• If class ends during the middle of a presentation, teachers can save their slides on IFPDs and pick up exactly where they left off at the start of the next class. Meanwhile, teachers can share content with others who teach the same grade, which makes it easier for them to develop lessons.
New classroom technology such as IFPDs has been proven to improve students’ results, especially for K-6 students who have limited attention spans. This is because the technology helps teachers make their lessons fun, interactive, and inclusive.
Students who learn in flexible classrooms also improve their teamwork skills, which is essential in today’s workplace. In fact, flexible classrooms mirror the way that many offices are designed.
2. Flip your classroom.
In a traditional classroom, students sit at individual desks and listen to their instructor give a lecture at the front of the room.
In a flipped classroom, students sit at tables with small groups. The instructor can move around the room to teach and answer questions. Flipped classrooms also include an online learning component. Students can watch lectures on their own time and have online discussions with their teachers and classmates. Then, they can take part in group discussions and activities when they come to class. Flipped classrooms are proven to improve students’ grades. A study found that 50 percent of freshmen failed English and 44 percent failed math when they learned in traditional classrooms. With flipped classrooms, just 19 percent failed English and 13 percent failed math. Meanwhile, discipline cases dropped from 736 to 249 per semester after the move to flipped classrooms.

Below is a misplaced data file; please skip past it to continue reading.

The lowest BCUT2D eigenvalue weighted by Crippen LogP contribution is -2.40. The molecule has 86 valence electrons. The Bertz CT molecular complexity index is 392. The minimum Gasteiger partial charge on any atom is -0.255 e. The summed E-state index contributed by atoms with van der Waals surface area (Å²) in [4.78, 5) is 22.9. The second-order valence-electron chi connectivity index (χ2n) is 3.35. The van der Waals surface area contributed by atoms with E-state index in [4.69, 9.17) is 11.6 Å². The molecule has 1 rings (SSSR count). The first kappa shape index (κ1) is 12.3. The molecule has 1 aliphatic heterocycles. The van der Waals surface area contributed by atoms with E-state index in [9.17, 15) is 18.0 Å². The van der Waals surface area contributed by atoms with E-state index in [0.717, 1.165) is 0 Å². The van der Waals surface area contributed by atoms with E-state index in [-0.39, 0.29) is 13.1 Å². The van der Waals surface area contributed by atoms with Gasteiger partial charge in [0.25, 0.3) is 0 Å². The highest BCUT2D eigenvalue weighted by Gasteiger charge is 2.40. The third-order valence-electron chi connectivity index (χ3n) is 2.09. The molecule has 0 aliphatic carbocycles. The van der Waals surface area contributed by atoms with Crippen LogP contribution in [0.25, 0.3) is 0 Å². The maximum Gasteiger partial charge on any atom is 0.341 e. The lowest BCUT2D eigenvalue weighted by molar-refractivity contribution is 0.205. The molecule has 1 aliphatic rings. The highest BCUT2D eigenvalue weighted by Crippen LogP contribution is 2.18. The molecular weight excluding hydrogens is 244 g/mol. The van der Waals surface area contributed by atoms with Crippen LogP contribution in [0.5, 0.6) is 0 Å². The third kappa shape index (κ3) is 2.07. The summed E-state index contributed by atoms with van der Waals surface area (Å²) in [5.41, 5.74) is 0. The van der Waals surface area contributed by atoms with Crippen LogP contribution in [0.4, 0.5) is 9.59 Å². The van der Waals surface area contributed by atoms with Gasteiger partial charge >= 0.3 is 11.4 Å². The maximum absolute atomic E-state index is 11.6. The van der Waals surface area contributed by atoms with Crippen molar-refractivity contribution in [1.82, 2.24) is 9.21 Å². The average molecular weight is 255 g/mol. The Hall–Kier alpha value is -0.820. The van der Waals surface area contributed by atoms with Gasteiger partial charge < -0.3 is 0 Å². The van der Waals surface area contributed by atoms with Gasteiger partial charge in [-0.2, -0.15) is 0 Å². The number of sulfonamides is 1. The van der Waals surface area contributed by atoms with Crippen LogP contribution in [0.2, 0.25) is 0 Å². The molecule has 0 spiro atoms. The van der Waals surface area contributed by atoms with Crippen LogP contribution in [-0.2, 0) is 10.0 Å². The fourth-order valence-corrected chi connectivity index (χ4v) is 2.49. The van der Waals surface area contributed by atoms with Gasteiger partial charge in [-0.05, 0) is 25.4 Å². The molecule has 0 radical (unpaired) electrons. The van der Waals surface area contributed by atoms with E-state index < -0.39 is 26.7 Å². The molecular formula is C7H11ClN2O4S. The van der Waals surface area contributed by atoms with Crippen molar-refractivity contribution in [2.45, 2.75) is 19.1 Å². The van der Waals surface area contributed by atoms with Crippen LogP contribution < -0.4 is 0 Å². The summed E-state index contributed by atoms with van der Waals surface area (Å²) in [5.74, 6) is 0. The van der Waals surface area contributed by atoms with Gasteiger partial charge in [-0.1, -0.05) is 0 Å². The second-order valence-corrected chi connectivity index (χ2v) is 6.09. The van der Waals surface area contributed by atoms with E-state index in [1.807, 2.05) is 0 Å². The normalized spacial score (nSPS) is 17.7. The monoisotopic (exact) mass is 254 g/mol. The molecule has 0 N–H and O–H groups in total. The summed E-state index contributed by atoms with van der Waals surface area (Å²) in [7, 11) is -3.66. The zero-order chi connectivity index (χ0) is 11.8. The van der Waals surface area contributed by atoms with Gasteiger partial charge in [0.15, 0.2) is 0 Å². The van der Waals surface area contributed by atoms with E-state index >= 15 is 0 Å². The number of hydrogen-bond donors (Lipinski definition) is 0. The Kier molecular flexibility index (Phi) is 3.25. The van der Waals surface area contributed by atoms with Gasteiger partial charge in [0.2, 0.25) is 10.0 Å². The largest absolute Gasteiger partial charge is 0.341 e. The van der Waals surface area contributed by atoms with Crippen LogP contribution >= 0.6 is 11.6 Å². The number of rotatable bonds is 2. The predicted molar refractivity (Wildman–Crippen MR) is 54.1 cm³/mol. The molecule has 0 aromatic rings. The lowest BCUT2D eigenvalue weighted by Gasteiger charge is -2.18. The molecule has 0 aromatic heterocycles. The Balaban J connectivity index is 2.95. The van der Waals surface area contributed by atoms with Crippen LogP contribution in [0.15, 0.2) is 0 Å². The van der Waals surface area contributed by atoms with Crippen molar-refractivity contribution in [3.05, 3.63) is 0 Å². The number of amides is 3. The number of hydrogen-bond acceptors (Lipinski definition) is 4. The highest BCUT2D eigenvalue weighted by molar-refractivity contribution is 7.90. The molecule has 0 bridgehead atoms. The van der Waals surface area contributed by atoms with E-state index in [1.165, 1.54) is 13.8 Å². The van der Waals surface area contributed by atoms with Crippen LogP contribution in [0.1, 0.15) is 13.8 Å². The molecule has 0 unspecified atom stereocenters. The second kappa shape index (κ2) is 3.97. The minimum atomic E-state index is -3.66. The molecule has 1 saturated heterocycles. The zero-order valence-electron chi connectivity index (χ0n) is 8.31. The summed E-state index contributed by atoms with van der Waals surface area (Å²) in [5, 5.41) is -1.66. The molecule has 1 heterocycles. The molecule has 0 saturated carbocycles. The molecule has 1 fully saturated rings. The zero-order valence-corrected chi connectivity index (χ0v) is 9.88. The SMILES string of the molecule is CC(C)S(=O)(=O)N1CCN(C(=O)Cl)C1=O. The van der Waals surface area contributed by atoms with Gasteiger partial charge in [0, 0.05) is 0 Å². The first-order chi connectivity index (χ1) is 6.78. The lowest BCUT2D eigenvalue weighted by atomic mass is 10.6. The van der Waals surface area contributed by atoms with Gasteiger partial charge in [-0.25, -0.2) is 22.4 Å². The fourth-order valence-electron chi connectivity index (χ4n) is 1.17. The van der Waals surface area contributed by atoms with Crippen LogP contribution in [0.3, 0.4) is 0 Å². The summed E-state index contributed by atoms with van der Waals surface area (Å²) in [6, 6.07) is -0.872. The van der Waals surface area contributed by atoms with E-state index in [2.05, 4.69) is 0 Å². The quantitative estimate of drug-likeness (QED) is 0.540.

Together, these components support the Four C’s of 21st century learning. They allow teachers to make their lessons more collaborative and creative. This improves students’ critical thinking and communications abilities – skills employers look for in new hires.
3. Help students embrace lifelong learning.
According to LinkedIn, people will change jobs 15 times throughout the course of their career. The students who develop skills they can use across multiple roles are the most likely to succeed. In particular, they must embrace continuous learning, so they can keep pace with change and excel when they move to new opportunities.
Educators must revisit their pedagogy and focus on “student-centred learning.” Today’s classrooms are moving away from a model where a teacher lectures and then students memorise information to pass an exam. A student’s ability to memorise lessons is no longer relevant since we can get answers to any question on demand with a quick Google search.
Instead, teachers must help students develop learner autonomy and independence through personalised, self-paced learning and ongoing assessments. This will give students the problem-solving skills that they need to quickly adapt to new roles when they enter the working world.
Are Your Students Prepared for the New World of Work?
With the world of work changing so rapidly, now is the time to evaluate how your school delivers teaching and any areas that you can improve.
For example, modernising your classrooms will help students improve their communication, critical thinking, creativity, and collaboration. These skills are vital to students’ success when they enter the workforce. Using new technologies in the classroom also makes your school more competitive and improves student performance.